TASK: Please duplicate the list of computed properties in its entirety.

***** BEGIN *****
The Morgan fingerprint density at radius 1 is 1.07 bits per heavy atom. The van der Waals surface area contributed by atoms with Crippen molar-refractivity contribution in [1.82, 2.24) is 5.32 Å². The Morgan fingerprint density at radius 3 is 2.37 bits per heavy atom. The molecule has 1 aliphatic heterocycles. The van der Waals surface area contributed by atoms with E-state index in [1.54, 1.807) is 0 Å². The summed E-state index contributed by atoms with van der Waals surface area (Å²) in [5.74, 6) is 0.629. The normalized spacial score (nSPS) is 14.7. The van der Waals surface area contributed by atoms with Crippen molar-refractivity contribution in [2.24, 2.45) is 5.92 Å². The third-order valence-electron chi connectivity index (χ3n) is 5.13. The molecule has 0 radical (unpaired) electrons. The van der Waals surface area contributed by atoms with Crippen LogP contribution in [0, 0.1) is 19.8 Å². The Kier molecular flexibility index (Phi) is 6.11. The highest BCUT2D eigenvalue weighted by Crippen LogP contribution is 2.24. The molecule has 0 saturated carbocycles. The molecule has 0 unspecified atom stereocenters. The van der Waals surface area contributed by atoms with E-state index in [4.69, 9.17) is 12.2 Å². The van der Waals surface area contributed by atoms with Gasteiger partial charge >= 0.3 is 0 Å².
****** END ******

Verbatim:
The Morgan fingerprint density at radius 1 is 1.07 bits per heavy atom. The van der Waals surface area contributed by atoms with Crippen molar-refractivity contribution in [1.82, 2.24) is 5.32 Å². The Morgan fingerprint density at radius 3 is 2.37 bits per heavy atom. The molecule has 1 aliphatic heterocycles. The van der Waals surface area contributed by atoms with E-state index in [1.54, 1.807) is 0 Å². The summed E-state index contributed by atoms with van der Waals surface area (Å²) in [5.74, 6) is 0.629. The normalized spacial score (nSPS) is 14.7. The van der Waals surface area contributed by atoms with Crippen molar-refractivity contribution in [2.24, 2.45) is 5.92 Å². The third-order valence-electron chi connectivity index (χ3n) is 5.13. The molecule has 0 radical (unpaired) electrons. The van der Waals surface area contributed by atoms with Crippen LogP contribution in [0, 0.1) is 19.8 Å². The Kier molecular flexibility index (Phi) is 6.11. The highest BCUT2D eigenvalue weighted by Crippen LogP contribution is 2.24. The molecule has 0 saturated carbocycles. The molecule has 0 unspecified atom stereocenters. The van der Waals surface area contributed by atoms with E-state index in [4.69, 9.17) is 12.2 Å². The van der Waals surface area contributed by atoms with Gasteiger partial charge >= 0.3 is 0 Å².